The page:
Two recent blog posts refer to Thomas Moore’s writings about spirituality and eroticism. Douglas Todd, a columnist with the Vancouver Sun
writes "Sex brings Christians closer to God"
in which he talks about research exploring erotic spirituality, conducted by Chuck MacKnee. The post also cites research by Rich Heffern:
"...inspired by writers such as Thomas Moore, a former monk who wrote The Soul of Sex, Heffern has come to believe Catholics need to get beyond their guilt and enjoy sexuality for its sacredness; to experience married sex as a form of religious expression.
Heffern's favorite gospel story is of the woman who bathes Jesus' feet with her tears, "wiping them dry with her long sensuous hair. It always knocks me out, reminding me of the intimate Christian connection between sacredness and vulnerable flesh."
Bodies are "thoroughly sacramental," Heffern wrote. He goes so far as to make the connection that people who are uncomfortable with their own bodies, alienated from them, may be destructive to the body of the planet, leading to ecological devastation."
Todd asks MacKnee about the sexuality of Jesus.
"I think Jesus was celibate, but that doesn't mean he wasn't sexual," MacKnee said.
Jesus appeared highly sensual, he said. "People loved him and were in awe of him. I think there was a lot of sexual energy there."
According to Todd, "As in Celtic Christian tradition, MacKnee believes being sensual and sexual creates a "thin zone" between humans and God, reducing the usually thick barrier between this world and the sacred realm."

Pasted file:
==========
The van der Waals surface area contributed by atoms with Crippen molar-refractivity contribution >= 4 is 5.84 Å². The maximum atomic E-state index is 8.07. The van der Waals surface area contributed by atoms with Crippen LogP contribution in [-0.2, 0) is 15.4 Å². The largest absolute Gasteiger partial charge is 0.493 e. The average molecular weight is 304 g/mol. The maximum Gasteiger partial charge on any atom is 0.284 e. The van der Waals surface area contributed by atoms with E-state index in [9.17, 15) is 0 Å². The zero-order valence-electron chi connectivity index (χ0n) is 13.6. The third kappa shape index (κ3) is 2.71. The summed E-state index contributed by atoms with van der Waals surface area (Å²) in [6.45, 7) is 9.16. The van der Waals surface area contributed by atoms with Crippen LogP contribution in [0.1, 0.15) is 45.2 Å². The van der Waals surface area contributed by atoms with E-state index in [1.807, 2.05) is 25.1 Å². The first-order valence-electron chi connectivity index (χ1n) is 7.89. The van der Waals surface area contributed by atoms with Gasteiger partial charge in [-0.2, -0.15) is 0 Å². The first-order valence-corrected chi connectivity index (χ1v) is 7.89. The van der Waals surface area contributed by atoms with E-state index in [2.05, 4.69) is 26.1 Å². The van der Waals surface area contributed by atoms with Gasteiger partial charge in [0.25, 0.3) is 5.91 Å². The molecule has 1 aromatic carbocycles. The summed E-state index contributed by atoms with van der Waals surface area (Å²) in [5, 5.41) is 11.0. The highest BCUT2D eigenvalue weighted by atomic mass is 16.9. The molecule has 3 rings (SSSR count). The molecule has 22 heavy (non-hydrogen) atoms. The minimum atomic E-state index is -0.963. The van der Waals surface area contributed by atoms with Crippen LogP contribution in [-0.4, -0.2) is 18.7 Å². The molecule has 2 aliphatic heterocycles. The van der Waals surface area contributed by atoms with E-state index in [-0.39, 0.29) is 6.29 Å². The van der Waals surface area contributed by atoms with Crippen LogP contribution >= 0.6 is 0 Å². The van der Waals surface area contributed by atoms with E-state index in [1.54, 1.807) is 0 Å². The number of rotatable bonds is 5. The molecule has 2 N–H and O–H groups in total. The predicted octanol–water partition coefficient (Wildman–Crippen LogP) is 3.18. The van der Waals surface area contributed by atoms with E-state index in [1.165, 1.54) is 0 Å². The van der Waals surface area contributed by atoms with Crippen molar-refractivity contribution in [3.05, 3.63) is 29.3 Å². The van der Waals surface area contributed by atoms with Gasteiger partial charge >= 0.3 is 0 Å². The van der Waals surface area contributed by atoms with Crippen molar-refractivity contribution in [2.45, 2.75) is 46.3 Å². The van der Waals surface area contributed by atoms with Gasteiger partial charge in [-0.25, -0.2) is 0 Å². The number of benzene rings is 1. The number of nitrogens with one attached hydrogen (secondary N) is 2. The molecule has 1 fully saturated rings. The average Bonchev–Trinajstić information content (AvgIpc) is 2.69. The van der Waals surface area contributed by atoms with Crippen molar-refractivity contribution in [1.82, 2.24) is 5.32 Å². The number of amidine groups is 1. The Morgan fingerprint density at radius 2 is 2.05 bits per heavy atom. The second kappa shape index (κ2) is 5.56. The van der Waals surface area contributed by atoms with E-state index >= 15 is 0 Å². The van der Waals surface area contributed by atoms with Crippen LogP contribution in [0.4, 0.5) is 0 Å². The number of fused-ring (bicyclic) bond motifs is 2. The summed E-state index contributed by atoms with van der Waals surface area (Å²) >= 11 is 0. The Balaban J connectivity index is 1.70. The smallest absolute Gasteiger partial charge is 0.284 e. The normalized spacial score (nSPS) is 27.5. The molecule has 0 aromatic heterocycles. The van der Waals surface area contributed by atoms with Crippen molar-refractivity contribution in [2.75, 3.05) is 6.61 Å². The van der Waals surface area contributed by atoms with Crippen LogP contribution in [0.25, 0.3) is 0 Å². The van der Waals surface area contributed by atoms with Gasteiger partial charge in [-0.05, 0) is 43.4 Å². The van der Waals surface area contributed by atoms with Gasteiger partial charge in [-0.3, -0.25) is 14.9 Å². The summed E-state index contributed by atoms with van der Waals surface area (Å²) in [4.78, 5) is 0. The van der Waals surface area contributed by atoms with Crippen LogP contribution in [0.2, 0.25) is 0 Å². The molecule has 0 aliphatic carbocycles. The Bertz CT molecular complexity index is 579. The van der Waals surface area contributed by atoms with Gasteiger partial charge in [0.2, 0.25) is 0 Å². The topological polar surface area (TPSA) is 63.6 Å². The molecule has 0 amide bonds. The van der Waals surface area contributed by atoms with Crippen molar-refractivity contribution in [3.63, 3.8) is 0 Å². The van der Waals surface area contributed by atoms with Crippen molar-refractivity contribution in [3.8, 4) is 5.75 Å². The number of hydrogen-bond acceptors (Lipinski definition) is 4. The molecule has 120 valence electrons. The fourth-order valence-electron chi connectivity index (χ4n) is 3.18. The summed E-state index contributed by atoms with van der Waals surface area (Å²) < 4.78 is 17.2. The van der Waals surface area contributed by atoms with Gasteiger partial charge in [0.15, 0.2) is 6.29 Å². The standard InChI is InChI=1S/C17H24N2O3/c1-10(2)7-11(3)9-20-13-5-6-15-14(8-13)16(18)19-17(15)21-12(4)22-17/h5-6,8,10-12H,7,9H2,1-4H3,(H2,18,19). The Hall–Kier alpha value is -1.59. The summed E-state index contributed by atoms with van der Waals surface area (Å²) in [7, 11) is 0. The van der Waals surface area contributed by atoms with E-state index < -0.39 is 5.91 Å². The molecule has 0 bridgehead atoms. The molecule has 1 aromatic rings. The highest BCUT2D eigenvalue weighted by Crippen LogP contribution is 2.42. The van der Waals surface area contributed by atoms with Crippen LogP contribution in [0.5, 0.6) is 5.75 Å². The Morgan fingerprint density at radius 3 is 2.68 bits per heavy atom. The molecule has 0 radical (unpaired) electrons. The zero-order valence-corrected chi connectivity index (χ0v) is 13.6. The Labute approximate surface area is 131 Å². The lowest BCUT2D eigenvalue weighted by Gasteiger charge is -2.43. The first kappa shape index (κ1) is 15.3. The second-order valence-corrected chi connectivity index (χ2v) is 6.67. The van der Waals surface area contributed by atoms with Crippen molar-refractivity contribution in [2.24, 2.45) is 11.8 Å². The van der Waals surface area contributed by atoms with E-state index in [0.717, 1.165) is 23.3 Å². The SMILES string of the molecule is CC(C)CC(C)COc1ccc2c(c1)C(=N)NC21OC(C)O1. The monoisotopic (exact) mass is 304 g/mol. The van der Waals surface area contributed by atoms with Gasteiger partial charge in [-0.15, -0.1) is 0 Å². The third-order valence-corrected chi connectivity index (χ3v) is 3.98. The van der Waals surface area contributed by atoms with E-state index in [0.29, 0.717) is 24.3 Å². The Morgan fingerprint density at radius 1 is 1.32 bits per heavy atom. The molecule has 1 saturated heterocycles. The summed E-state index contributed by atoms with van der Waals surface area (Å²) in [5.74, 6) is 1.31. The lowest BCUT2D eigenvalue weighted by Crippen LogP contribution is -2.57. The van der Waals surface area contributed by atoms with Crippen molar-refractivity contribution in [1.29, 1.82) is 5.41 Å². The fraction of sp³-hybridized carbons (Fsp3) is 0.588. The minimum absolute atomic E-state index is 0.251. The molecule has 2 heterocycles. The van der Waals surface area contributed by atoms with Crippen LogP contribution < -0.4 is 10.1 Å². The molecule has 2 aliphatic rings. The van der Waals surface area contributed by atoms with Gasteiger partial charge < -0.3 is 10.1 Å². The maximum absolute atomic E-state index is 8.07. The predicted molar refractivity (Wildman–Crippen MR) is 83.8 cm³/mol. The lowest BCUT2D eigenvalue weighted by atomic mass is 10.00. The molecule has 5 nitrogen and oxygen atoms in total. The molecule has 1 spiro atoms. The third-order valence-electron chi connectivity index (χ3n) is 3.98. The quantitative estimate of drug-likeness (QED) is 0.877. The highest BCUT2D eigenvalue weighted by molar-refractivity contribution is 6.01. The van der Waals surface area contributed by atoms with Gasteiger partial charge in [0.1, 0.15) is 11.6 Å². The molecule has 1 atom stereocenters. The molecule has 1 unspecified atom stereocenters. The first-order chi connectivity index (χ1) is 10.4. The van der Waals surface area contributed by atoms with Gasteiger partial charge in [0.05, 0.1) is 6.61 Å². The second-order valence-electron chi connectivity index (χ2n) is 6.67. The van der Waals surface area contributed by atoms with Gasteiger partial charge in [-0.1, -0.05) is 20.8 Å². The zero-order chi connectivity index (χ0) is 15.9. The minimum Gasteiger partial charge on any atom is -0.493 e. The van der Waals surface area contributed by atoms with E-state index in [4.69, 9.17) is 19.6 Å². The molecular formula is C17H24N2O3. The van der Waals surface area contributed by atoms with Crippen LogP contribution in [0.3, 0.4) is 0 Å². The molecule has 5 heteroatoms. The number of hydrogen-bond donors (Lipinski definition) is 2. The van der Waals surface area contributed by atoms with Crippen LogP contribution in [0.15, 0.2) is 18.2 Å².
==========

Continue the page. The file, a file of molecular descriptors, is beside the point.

On another blog, Bill Johnson talks about eros and spirituality
, where he says,
"In societal terms there is a tendency to blur distinctions among the various psychic levels of sexual experience. Society is focused almost exclusively on the moral distinctions, which sets all of us up for inner conflict and chronic guilt over our sexual desires, or complete rejection of the moral code we have been fed.
What if instead we endeavored to focus on the rich dynamic of our sexuality from an "inner wisdom" standpoint? This inner wisdom is generally personified by Sophia, the Greek goddess of wisdom, and in the Gnostic Christian tradition, by Mary Magdalene."
Later in his post, he observes,
"Eros, the idea of which comes to us through Greek mythology, is an archetypal, non-physical aspect of our being, a part of our soul, which can only be represented indirectly, and therefore requires a subtle inner awareness and attention. Unfortunately the word "erotic" is greatly misused, applied to a broad variety of sexual stimuli and experiences that are in fact very superficial. It has been co-opted by the culture as a feature of entertainment, which only fans our sexual longings further.
A great book that addresses this aspect of sexuality is Thomas Moore’s The Soul of Sex. In it, Moore goes into great detail as to how and why this level of sexuality is neglected, and compassionately proposes suggestions as to a remedy. His gentle and imaginative approach opened up what was once a locked door for me.
From Moore I learned it is at the level of subtle erotic stirrings that our sexuality starts to find connection to our spirituality..."
Labels: Sex, Spirituality, Thomas Moore